Nathalie Criou is one of the top shorthanded sailors on the west coast of North America with a shorthanded race record in California going back 15 years. In 2014, she was second her division in the Single Handed Transpac sailing an Express 27, which helped her earn Yachtswoman-of-the-Year in 2014. In 2019, she switched it up a little and sailed her Figaro 2 ENVOLEÉ, with a crew of eight, in the Race to Alaska (R2AK). In that race they went by the name “Team Shut Up and Drive.” The R2AK race is unique in that no ratings are used and any human or wind-powered propulsion can be used. Here is how the race organizers described Criou:
“Nat is the team’s scrappy and resilient skipper. Sinking in the middle of the Pacific after a collision with a sperm whale did not diminish her appetite for the ocean, Cancer did not diminish her appetite for life, and suffering from chronic asthma did not prevent her from competing in events such as the Death Ride or Climb to Kaiser.”
This video clip shows how hardcore Nathalie Criou is. It is from the last part of the 2019 R2AK when she was battling it out for third place against the previous race winners, the all-woman team, SAIL LIKE A GIRL, sailing on a faster Melges 32. TEAM SHUT UP AND DRIVE needed to make up a 20-mile deficit after falling behind because of a tactical mistake. With a gale blowing 30 knots and more coming, Nat chose to make up time by heading out into Hecate Strait. She knew team SAIL LIKE A GIRL was playing it safe by taking a route in the protected waters between the coast and the islands on the east side of Hecate Strait. But she also knew her boat revels in heavy air running. As long as the crew could take it, she knew the boat would excel. Her tactical call paid off. TEAM SHUT UP AND DRIVE set a new record in the Race to Alaska by sailing 203 miles in a 24-hour period. By making speeds in the teens, her Figaro 2 went from being 20 miles behind Team SAIL LIKE A GIRL to 25 miles ahead when her team crossed the finish line in Ketchikan, Alaska.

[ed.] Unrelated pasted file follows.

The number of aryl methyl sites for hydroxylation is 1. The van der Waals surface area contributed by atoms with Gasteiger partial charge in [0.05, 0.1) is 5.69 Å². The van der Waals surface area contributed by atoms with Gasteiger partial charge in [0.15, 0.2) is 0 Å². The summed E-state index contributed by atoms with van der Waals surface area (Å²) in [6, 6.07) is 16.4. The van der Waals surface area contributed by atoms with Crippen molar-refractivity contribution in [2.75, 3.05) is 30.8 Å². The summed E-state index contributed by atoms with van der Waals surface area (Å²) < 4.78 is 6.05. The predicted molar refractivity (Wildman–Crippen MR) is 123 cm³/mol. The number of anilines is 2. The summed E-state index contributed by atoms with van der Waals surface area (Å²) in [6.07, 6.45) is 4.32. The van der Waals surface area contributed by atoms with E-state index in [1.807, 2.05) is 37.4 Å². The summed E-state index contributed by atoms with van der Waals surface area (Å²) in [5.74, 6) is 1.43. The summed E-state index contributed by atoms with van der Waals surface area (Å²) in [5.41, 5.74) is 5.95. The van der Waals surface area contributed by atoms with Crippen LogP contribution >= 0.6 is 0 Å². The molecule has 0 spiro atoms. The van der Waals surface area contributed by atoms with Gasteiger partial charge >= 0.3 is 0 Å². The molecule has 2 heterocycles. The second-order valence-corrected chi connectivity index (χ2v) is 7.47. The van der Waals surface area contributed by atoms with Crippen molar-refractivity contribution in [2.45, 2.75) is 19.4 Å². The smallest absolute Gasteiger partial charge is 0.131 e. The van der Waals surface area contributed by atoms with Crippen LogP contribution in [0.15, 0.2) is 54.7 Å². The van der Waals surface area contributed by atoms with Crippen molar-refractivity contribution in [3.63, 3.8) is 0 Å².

Sailing into a gale to win a race is “Bad Ass.” It shows grit, skill, preparation, confidence, and terrific crew work. Stay tuned to UK Sailmakers next podcast in our series LESSONS LEARNED, which will be an interview with Nathalie Criou.